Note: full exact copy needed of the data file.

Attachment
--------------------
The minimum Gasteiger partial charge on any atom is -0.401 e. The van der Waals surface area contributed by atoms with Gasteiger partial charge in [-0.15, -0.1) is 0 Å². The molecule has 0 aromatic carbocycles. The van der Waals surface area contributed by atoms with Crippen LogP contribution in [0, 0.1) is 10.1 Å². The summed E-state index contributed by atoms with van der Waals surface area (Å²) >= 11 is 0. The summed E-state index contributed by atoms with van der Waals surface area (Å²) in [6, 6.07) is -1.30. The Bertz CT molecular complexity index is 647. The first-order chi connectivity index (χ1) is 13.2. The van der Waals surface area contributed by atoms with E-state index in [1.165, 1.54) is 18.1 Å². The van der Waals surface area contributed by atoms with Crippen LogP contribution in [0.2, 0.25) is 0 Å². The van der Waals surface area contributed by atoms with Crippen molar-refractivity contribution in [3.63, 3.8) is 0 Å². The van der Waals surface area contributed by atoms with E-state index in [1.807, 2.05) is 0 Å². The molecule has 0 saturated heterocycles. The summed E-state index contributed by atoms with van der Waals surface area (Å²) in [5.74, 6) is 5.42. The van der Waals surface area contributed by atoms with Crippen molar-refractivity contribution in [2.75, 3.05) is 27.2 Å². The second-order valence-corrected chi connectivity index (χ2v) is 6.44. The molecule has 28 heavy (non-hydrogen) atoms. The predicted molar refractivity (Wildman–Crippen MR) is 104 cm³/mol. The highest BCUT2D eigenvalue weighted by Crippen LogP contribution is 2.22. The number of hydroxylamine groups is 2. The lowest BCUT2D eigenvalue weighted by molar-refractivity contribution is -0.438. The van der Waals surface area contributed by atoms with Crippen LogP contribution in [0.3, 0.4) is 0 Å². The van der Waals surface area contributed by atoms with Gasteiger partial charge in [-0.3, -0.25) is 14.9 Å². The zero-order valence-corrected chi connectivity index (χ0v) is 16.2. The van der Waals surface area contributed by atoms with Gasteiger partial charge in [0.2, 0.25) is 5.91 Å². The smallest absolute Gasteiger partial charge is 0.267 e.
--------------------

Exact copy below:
The minimum Gasteiger partial charge on any atom is -0.401 e. The van der Waals surface area contributed by atoms with Gasteiger partial charge in [-0.15, -0.1) is 0 Å². The molecule has 0 aromatic carbocycles. The van der Waals surface area contributed by atoms with Crippen LogP contribution in [0, 0.1) is 10.1 Å². The summed E-state index contributed by atoms with van der Waals surface area (Å²) >= 11 is 0. The summed E-state index contributed by atoms with van der Waals surface area (Å²) in [6, 6.07) is -1.30. The Bertz CT molecular complexity index is 647. The first-order chi connectivity index (χ1) is 13.2. The van der Waals surface area contributed by atoms with E-state index in [1.165, 1.54) is 18.1 Å². The van der Waals surface area contributed by atoms with Crippen LogP contribution in [0.2, 0.25) is 0 Å². The van der Waals surface area contributed by atoms with Crippen molar-refractivity contribution in [3.63, 3.8) is 0 Å². The van der Waals surface area contributed by atoms with E-state index in [1.807, 2.05) is 0 Å². The molecule has 0 saturated heterocycles. The summed E-state index contributed by atoms with van der Waals surface area (Å²) in [5.74, 6) is 5.42. The van der Waals surface area contributed by atoms with Crippen molar-refractivity contribution in [2.75, 3.05) is 27.2 Å². The second-order valence-corrected chi connectivity index (χ2v) is 6.44. The molecule has 28 heavy (non-hydrogen) atoms. The predicted molar refractivity (Wildman–Crippen MR) is 104 cm³/mol. The highest BCUT2D eigenvalue weighted by Crippen LogP contribution is 2.22. The number of hydroxylamine groups is 2. The lowest BCUT2D eigenvalue weighted by molar-refractivity contribution is -0.438. The van der Waals surface area contributed by atoms with Crippen LogP contribution in [0.3, 0.4) is 0 Å². The van der Waals surface area contributed by atoms with Gasteiger partial charge in [-0.3, -0.25) is 14.9 Å². The zero-order valence-corrected chi connectivity index (χ0v) is 16.2. The van der Waals surface area contributed by atoms with Gasteiger partial charge in [0.2, 0.25) is 5.91 Å². The smallest absolute Gasteiger partial charge is 0.267 e.